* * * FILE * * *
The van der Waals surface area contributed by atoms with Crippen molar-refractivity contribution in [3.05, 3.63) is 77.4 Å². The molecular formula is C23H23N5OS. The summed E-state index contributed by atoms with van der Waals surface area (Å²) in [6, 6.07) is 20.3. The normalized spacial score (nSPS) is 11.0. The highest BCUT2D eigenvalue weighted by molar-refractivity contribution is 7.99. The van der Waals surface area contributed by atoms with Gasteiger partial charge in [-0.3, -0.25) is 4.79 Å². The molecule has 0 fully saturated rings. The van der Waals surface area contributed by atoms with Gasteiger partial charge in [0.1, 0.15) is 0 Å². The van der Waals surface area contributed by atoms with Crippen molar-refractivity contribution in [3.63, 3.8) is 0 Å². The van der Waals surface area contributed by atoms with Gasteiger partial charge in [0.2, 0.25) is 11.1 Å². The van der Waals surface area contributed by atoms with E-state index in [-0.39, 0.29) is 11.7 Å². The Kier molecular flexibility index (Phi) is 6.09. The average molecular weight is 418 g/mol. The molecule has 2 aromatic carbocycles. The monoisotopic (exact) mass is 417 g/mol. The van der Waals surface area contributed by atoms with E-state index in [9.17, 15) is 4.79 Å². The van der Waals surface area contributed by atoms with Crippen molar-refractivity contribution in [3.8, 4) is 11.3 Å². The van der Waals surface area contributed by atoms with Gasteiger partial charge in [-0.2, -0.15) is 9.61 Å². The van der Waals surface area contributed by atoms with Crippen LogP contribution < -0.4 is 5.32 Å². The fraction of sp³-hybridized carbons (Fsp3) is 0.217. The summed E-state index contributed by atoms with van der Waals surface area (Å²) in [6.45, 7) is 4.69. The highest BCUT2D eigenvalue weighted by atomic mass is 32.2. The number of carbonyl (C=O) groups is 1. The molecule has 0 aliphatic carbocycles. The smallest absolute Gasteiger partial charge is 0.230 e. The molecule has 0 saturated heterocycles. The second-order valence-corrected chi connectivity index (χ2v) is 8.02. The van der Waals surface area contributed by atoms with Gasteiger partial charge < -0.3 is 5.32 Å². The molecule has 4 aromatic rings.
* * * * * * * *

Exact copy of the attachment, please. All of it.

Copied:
The van der Waals surface area contributed by atoms with Crippen molar-refractivity contribution in [3.05, 3.63) is 77.4 Å². The molecular formula is C23H23N5OS. The summed E-state index contributed by atoms with van der Waals surface area (Å²) in [6, 6.07) is 20.3. The normalized spacial score (nSPS) is 11.0. The highest BCUT2D eigenvalue weighted by molar-refractivity contribution is 7.99. The van der Waals surface area contributed by atoms with Gasteiger partial charge in [-0.3, -0.25) is 4.79 Å². The molecule has 0 fully saturated rings. The van der Waals surface area contributed by atoms with Gasteiger partial charge in [0.1, 0.15) is 0 Å². The van der Waals surface area contributed by atoms with Crippen molar-refractivity contribution in [3.63, 3.8) is 0 Å². The van der Waals surface area contributed by atoms with Gasteiger partial charge in [0.2, 0.25) is 11.1 Å². The van der Waals surface area contributed by atoms with E-state index in [-0.39, 0.29) is 11.7 Å². The Kier molecular flexibility index (Phi) is 6.09. The average molecular weight is 418 g/mol. The molecule has 2 aromatic carbocycles. The monoisotopic (exact) mass is 417 g/mol. The van der Waals surface area contributed by atoms with E-state index in [9.17, 15) is 4.79 Å². The van der Waals surface area contributed by atoms with Crippen molar-refractivity contribution in [3.8, 4) is 11.3 Å². The van der Waals surface area contributed by atoms with Gasteiger partial charge in [-0.2, -0.15) is 9.61 Å². The van der Waals surface area contributed by atoms with Crippen LogP contribution < -0.4 is 5.32 Å². The fraction of sp³-hybridized carbons (Fsp3) is 0.217. The summed E-state index contributed by atoms with van der Waals surface area (Å²) in [6.45, 7) is 4.69. The highest BCUT2D eigenvalue weighted by atomic mass is 32.2. The number of carbonyl (C=O) groups is 1. The molecule has 0 aliphatic carbocycles. The smallest absolute Gasteiger partial charge is 0.230 e. The molecule has 0 saturated heterocycles. The second-order valence-corrected chi connectivity index (χ2v) is 8.02. The van der Waals surface area contributed by atoms with Gasteiger partial charge < -0.3 is 5.32 Å². The molecule has 4 aromatic rings.